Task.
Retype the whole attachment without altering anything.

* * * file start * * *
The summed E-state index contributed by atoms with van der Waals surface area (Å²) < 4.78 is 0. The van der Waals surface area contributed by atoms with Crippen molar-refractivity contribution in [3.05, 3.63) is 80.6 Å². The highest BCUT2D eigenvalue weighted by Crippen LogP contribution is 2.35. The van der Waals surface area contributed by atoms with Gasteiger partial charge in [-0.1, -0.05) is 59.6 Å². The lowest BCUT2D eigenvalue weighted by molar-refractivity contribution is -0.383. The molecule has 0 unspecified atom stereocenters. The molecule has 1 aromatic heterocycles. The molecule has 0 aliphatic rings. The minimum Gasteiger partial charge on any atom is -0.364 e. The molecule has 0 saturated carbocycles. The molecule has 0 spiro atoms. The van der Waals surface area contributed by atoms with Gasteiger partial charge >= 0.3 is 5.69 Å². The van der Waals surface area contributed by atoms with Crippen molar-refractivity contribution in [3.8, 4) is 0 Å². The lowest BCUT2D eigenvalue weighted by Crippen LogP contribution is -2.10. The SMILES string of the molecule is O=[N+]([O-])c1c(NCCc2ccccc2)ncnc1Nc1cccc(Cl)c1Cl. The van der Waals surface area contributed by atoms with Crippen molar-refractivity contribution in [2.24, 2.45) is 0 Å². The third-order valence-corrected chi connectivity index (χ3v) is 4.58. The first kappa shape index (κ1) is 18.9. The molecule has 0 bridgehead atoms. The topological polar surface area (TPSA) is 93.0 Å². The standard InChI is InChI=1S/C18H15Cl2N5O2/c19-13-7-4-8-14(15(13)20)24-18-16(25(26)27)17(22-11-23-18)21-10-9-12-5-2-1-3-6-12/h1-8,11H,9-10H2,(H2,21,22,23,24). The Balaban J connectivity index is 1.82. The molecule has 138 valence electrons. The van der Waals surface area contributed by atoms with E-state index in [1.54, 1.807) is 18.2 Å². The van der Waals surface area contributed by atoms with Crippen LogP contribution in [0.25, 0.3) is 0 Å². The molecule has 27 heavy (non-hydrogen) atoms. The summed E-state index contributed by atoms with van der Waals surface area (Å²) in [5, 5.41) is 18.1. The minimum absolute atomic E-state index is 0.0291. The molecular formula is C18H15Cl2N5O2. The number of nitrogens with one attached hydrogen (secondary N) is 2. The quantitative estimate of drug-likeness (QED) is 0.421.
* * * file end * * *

The summed E-state index contributed by atoms with van der Waals surface area (Å²) < 4.78 is 0. The van der Waals surface area contributed by atoms with Crippen molar-refractivity contribution in [3.05, 3.63) is 80.6 Å². The highest BCUT2D eigenvalue weighted by Crippen LogP contribution is 2.35. The van der Waals surface area contributed by atoms with Gasteiger partial charge in [-0.1, -0.05) is 59.6 Å². The lowest BCUT2D eigenvalue weighted by molar-refractivity contribution is -0.383. The molecule has 0 unspecified atom stereocenters. The molecule has 1 aromatic heterocycles. The molecule has 0 aliphatic rings. The minimum Gasteiger partial charge on any atom is -0.364 e. The molecule has 0 saturated carbocycles. The molecule has 0 spiro atoms. The van der Waals surface area contributed by atoms with Gasteiger partial charge >= 0.3 is 5.69 Å². The van der Waals surface area contributed by atoms with Crippen molar-refractivity contribution in [3.8, 4) is 0 Å². The lowest BCUT2D eigenvalue weighted by Crippen LogP contribution is -2.10. The SMILES string of the molecule is O=[N+]([O-])c1c(NCCc2ccccc2)ncnc1Nc1cccc(Cl)c1Cl. The van der Waals surface area contributed by atoms with Crippen molar-refractivity contribution in [2.24, 2.45) is 0 Å². The third-order valence-corrected chi connectivity index (χ3v) is 4.58. The first kappa shape index (κ1) is 18.9. The molecule has 0 bridgehead atoms. The topological polar surface area (TPSA) is 93.0 Å². The standard InChI is InChI=1S/C18H15Cl2N5O2/c19-13-7-4-8-14(15(13)20)24-18-16(25(26)27)17(22-11-23-18)21-10-9-12-5-2-1-3-6-12/h1-8,11H,9-10H2,(H2,21,22,23,24). The Balaban J connectivity index is 1.82. The molecule has 138 valence electrons. The van der Waals surface area contributed by atoms with E-state index in [1.54, 1.807) is 18.2 Å². The van der Waals surface area contributed by atoms with Crippen LogP contribution in [0.25, 0.3) is 0 Å². The molecule has 27 heavy (non-hydrogen) atoms. The summed E-state index contributed by atoms with van der Waals surface area (Å²) in [5, 5.41) is 18.1. The minimum absolute atomic E-state index is 0.0291. The molecular formula is C18H15Cl2N5O2. The number of nitrogens with one attached hydrogen (secondary N) is 2. The quantitative estimate of drug-likeness (QED) is 0.421.